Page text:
AD #2282 – Ferrari Is a Money Machine, U.S. January Sales, Designers Still Want Clay

February 2nd, 2018 at 11:44am

Runtime: 9:02

0:31 Ferrari Is a Money Machine
1:12 Skoda Has a Vision
1:51 Do You Know How to Count?
2:55 U.S. January Sales
4:52 Designers Still Want Clay
6:58 Tearing into Tesla’s Model 3

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20 Comments to “AD #2282 – Ferrari Is a Money Machine, U.S. January Sales, Designers Still Want Clay”

  1. Wim van Acker Says:

    “General Motors, Ford and FCA only accounted for 35% of all the vehicles sold”: has this combination been chosen because those should be the “U.S. automakers”? If so, I suggest to leave out FCA, since it is foreign-based.

  2. Bradley Says:

    I think there was a hidden chuckle behind the tagline today. :)

  3. buzzerd Says:

    Hey SKODA, Hyundai is about to sell that car, it’s called the Kona.

  4. buzzerd Says:

    Truck sales- when ” truck sales” are listed aren’t they including crossovers also? I believe my Juke is classified as a truck… for some reason. If that’s true then that explains the two American companies loosing market share.

  5. Kit Gerhart Says:

    From Sandy Munro’s benchmarking, it seems that the Model 3 is, in a word, underdeveloped. They will probably make a lot of running changes to improve these things, but I’m wondering how well they will document these changes. Hopefully, they will document the changes well, so the cars can be serviced properly, and so it will be possible to get the right parts, based on a car’s VIN.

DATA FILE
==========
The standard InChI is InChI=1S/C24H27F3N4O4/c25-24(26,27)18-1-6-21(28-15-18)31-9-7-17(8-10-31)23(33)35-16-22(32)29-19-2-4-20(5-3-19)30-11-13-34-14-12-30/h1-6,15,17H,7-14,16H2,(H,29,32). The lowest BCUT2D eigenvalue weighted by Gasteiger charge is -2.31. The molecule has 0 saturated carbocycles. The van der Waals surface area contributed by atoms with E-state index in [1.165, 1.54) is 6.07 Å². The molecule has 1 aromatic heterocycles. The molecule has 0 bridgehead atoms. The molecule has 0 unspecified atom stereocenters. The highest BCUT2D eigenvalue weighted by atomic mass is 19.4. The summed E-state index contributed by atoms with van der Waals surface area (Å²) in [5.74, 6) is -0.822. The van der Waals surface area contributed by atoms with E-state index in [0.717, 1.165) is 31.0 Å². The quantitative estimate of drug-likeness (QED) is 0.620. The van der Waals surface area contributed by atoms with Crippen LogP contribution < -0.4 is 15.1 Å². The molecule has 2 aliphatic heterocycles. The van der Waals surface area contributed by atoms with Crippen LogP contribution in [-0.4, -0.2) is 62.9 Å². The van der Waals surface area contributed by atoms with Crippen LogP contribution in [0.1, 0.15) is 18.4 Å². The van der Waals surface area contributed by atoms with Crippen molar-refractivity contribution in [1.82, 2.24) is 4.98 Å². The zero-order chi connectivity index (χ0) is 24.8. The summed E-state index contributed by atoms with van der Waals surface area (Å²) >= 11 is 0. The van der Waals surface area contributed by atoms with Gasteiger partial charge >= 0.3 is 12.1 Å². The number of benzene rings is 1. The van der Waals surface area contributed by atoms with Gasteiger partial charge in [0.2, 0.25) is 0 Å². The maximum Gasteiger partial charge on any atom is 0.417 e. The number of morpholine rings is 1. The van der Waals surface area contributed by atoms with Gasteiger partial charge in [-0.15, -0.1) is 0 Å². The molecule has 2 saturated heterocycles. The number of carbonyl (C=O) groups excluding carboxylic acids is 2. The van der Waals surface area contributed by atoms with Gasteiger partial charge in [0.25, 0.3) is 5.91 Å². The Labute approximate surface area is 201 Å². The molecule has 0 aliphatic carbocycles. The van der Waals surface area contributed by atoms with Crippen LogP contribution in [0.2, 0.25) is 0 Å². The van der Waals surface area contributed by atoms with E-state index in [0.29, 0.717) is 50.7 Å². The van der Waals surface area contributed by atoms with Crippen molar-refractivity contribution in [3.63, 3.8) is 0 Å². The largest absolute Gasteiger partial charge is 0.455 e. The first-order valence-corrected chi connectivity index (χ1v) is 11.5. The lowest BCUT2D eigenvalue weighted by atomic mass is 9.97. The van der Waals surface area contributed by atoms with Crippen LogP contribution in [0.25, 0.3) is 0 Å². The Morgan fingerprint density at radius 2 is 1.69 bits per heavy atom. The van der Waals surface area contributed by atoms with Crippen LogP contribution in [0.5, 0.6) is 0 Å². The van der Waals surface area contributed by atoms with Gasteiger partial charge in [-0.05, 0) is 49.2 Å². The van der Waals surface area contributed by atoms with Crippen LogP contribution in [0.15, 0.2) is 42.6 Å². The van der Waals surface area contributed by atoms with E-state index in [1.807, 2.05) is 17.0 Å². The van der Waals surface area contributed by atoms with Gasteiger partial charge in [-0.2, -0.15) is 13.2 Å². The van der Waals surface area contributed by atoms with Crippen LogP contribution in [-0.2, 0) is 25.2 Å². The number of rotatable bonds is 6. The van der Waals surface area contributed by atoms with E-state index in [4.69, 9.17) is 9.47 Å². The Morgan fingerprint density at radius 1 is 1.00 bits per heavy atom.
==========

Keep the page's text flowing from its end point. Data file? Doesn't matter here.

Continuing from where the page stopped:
As far as those uneven body gaps, it almost sounds like some stamping dies weren’t made correctly.

  6. Lambo2015 Says:

    I’m no accountant but 3.4 Billion divided by 8398 vehicles means the average Ferrari sold for $404,858. The net profit means they make just under $64,000 on each vehicle? Guess they have their hands in a lot of other things besides making cars. Explains why service parts are so expensive..

    #3 Buzzerd I thought the same thing. Didnt we just see that vehicle? Oh yea the Hyundai Kona. As for shark fins, as long as the rear window has a top rake forward I think thats just inherent of all the SUV/CUVs.

  7. Lambo2015 Says:

    #5 Kit the stamping’s are probably correct my guess would be weld fixtures. Has anyone heard what the hold up is on why the 3 isn’t being produced in the volumes that were targeted? The fit and finish details may be some of the issues they are chasing. I have seen that before and you can chase a headlight to fascia gap all the way back to front fender to front door, Front door to rear door. rear door to rear quarter. So the trunk to rear quarter may actually be a front end problem and all the gaps have been closed up to mask the real problem.

  8. Joe Pastor Says:

    Re: the model 3, memo to Elon: stick to tunnel-building…

  9. John McElroy Says:

    What we’ve heard about Tesla’s Model 3 manufacturing problems: